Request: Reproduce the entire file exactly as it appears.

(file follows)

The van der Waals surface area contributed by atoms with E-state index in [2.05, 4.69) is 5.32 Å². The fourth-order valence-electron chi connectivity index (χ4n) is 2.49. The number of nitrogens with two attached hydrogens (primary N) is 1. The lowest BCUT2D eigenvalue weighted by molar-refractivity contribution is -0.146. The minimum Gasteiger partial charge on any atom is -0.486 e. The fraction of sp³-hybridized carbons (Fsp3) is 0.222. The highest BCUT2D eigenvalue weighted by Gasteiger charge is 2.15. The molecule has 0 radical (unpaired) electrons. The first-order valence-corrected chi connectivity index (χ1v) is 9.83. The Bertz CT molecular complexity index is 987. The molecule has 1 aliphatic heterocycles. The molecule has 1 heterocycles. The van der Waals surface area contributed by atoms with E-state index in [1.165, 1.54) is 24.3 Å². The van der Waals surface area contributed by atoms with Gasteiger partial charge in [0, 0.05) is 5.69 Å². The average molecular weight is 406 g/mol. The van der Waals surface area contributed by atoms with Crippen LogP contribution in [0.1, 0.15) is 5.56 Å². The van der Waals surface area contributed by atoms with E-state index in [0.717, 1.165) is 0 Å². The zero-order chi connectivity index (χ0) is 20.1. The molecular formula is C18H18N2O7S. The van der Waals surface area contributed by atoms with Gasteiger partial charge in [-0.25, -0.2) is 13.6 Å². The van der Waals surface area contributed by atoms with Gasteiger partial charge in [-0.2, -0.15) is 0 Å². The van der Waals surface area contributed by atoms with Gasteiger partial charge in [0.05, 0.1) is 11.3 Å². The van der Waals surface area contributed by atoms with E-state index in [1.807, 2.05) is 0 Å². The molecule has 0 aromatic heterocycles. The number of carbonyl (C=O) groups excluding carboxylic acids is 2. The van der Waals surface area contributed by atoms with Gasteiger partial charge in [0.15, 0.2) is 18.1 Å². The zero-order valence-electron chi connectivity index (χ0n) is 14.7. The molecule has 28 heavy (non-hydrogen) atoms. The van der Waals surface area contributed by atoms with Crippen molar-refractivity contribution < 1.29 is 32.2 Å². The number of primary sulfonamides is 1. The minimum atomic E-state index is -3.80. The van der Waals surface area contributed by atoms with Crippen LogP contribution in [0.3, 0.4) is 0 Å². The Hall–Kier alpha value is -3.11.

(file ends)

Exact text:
The van der Waals surface area contributed by atoms with E-state index in [2.05, 4.69) is 5.32 Å². The fourth-order valence-electron chi connectivity index (χ4n) is 2.49. The number of nitrogens with two attached hydrogens (primary N) is 1. The lowest BCUT2D eigenvalue weighted by molar-refractivity contribution is -0.146. The minimum Gasteiger partial charge on any atom is -0.486 e. The fraction of sp³-hybridized carbons (Fsp3) is 0.222. The highest BCUT2D eigenvalue weighted by Gasteiger charge is 2.15. The molecule has 0 radical (unpaired) electrons. The first-order valence-corrected chi connectivity index (χ1v) is 9.83. The Bertz CT molecular complexity index is 987. The molecule has 1 aliphatic heterocycles. The molecule has 1 heterocycles. The van der Waals surface area contributed by atoms with E-state index in [1.165, 1.54) is 24.3 Å². The van der Waals surface area contributed by atoms with Gasteiger partial charge in [0, 0.05) is 5.69 Å². The average molecular weight is 406 g/mol. The van der Waals surface area contributed by atoms with Crippen LogP contribution in [0.1, 0.15) is 5.56 Å². The van der Waals surface area contributed by atoms with E-state index in [0.717, 1.165) is 0 Å². The zero-order chi connectivity index (χ0) is 20.1. The molecular formula is C18H18N2O7S. The van der Waals surface area contributed by atoms with Gasteiger partial charge in [-0.25, -0.2) is 13.6 Å². The van der Waals surface area contributed by atoms with Gasteiger partial charge in [-0.2, -0.15) is 0 Å². The van der Waals surface area contributed by atoms with Gasteiger partial charge in [0.05, 0.1) is 11.3 Å². The van der Waals surface area contributed by atoms with E-state index in [1.807, 2.05) is 0 Å². The molecule has 0 aromatic heterocycles. The number of carbonyl (C=O) groups excluding carboxylic acids is 2. The van der Waals surface area contributed by atoms with Gasteiger partial charge in [0.15, 0.2) is 18.1 Å². The zero-order valence-electron chi connectivity index (χ0n) is 14.7. The molecule has 28 heavy (non-hydrogen) atoms. The van der Waals surface area contributed by atoms with Crippen molar-refractivity contribution < 1.29 is 32.2 Å². The number of primary sulfonamides is 1. The minimum atomic E-state index is -3.80. The van der Waals surface area contributed by atoms with Crippen LogP contribution in [0.3, 0.4) is 0 Å². The Hall–Kier alpha value is -3.11.